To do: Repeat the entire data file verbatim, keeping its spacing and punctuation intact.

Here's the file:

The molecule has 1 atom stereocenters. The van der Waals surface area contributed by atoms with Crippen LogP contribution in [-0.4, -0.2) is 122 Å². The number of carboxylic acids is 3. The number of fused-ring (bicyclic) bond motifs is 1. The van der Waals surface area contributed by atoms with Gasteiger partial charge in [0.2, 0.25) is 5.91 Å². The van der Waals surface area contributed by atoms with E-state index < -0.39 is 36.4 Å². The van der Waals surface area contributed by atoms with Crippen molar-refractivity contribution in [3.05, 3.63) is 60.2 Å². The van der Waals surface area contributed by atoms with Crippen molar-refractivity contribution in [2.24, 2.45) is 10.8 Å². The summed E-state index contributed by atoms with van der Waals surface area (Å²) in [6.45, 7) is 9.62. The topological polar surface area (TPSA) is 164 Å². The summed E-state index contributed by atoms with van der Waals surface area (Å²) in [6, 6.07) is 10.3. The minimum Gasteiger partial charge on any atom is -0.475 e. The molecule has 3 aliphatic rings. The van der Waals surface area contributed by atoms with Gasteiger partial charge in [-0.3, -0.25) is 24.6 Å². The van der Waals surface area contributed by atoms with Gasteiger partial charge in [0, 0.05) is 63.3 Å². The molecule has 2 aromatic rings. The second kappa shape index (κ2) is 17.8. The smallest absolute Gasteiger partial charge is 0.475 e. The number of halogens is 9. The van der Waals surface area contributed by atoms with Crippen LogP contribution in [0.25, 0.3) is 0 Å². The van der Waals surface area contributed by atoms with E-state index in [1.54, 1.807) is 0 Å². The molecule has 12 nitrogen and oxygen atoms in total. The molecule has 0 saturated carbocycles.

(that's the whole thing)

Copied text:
The molecule has 1 atom stereocenters. The van der Waals surface area contributed by atoms with Crippen LogP contribution in [-0.4, -0.2) is 122 Å². The number of carboxylic acids is 3. The number of fused-ring (bicyclic) bond motifs is 1. The van der Waals surface area contributed by atoms with Gasteiger partial charge in [0.2, 0.25) is 5.91 Å². The van der Waals surface area contributed by atoms with E-state index < -0.39 is 36.4 Å². The van der Waals surface area contributed by atoms with Crippen molar-refractivity contribution in [3.05, 3.63) is 60.2 Å². The van der Waals surface area contributed by atoms with Crippen molar-refractivity contribution in [2.24, 2.45) is 10.8 Å². The summed E-state index contributed by atoms with van der Waals surface area (Å²) in [6.45, 7) is 9.62. The topological polar surface area (TPSA) is 164 Å². The summed E-state index contributed by atoms with van der Waals surface area (Å²) in [6, 6.07) is 10.3. The minimum Gasteiger partial charge on any atom is -0.475 e. The molecule has 3 aliphatic rings. The van der Waals surface area contributed by atoms with Gasteiger partial charge in [-0.3, -0.25) is 24.6 Å². The van der Waals surface area contributed by atoms with Gasteiger partial charge in [0, 0.05) is 63.3 Å². The molecule has 2 aromatic rings. The second kappa shape index (κ2) is 17.8. The smallest absolute Gasteiger partial charge is 0.475 e. The number of halogens is 9. The van der Waals surface area contributed by atoms with Crippen LogP contribution in [0.25, 0.3) is 0 Å². The van der Waals surface area contributed by atoms with E-state index in [1.54, 1.807) is 0 Å². The molecule has 12 nitrogen and oxygen atoms in total. The molecule has 0 saturated carbocycles.